The effects of stress on atherosclerosis in mice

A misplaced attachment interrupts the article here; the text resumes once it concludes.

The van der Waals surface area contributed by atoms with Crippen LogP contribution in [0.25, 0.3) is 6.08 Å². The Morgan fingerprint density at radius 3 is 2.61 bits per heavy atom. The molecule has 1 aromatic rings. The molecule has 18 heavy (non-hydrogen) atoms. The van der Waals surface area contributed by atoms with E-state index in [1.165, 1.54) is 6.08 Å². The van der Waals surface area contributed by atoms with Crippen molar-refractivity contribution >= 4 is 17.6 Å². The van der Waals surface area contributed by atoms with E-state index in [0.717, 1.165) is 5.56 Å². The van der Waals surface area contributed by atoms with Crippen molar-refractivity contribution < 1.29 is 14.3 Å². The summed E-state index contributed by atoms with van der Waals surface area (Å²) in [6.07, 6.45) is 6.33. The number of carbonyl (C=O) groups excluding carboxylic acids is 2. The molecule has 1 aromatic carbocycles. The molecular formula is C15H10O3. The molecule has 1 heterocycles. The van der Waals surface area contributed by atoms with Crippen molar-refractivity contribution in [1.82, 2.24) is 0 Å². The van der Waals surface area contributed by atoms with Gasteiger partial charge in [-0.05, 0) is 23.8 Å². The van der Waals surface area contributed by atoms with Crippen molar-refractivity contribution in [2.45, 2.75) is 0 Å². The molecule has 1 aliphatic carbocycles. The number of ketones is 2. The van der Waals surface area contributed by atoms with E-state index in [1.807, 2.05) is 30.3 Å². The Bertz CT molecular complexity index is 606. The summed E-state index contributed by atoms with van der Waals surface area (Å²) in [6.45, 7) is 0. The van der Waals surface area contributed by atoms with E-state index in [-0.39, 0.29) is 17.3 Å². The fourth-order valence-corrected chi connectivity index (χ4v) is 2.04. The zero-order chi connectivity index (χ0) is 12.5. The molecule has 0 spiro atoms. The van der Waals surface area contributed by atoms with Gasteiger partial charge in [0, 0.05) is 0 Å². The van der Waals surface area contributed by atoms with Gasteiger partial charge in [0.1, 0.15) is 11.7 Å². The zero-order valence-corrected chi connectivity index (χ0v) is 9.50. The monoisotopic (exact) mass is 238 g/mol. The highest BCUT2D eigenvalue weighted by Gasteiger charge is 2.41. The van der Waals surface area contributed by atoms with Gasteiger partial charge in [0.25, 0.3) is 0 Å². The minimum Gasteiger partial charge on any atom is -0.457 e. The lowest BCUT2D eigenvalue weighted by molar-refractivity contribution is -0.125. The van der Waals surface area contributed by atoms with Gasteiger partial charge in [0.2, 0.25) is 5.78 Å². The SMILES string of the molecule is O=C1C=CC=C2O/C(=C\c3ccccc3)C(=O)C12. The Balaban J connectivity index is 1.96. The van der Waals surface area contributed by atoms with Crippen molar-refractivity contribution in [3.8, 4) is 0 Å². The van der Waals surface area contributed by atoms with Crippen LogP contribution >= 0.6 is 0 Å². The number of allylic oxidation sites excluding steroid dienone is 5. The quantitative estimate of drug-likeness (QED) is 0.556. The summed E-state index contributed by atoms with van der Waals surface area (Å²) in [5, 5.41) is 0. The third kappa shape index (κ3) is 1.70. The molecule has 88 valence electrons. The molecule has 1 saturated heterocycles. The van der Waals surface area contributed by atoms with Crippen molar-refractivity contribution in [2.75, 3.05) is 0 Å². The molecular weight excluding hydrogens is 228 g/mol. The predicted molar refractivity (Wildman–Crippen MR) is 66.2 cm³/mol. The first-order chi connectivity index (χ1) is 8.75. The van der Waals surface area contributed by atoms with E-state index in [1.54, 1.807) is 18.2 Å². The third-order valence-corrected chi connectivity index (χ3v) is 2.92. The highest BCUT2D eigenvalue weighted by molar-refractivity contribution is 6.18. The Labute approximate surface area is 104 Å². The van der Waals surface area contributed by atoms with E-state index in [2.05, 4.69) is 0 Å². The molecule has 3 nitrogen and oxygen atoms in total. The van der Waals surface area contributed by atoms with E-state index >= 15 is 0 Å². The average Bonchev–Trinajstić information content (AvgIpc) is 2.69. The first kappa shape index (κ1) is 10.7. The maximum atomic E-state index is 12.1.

Abstract: Psychosocial stress has been recognized as an independent risk factor for cardiovascular disease and atherosclerosis. However, little is known about the mechanisms converting this psychosocial load into physical disease. This thesis aims to find and evaluate a well controlled animal model for stress and use it to study the long term consequences of stress on atherosclerosis. We also aim to use this model to search for mechanisms causing stress to accelerate the progression of atherosclerosis. We exposed atherosclerosis-prone ApoE-/- mice to social isolation, five physical stressors or social disruption stress (SDR-stress). A subgroup of SDR-mice and unstressed mice were treated with metoprolol. Atherosclerosis was assessed and blood samples were collected for analysis of corticosterone, lipids and cytokines. We found that social isolation and SDR-stress increased atherosclerosis, while the five more physical stressors failed to be atherogenic. Metoprolol per se reduced atherosclerosis in unstressed mice. Plasma corticosterone levels were increased after all 5 physical stressors and SDR-stress, but not in socially isolated mice. Plasma lipid levels were increased in socially isolated mice. Serum levels of the haemotopoietic cytokine G-CSF were decreased in socially isolated mice, pro-inflammatory cytokines IL-6 and CXCL1 were increased after SDR-stress, but no effects on cytokine release was found after the five physical stressors. β-blockade with metoprolol likely reduced SDR-stress-induced increases in both IL-6 and CXCL1, and significantly reduced CXCL1 and TNF-α levels in unstressed mice. This thesis has provided important information on how social stress accelerates atherosclerosis, and has suggested the release of pro-inflammatory cytokines as an underlying mechanism. Our hope is that our results, and further studies exploring mechanisms converting psychosocial stress into physical disease, will help to reduce the deleterious effects of psychosocial stress.
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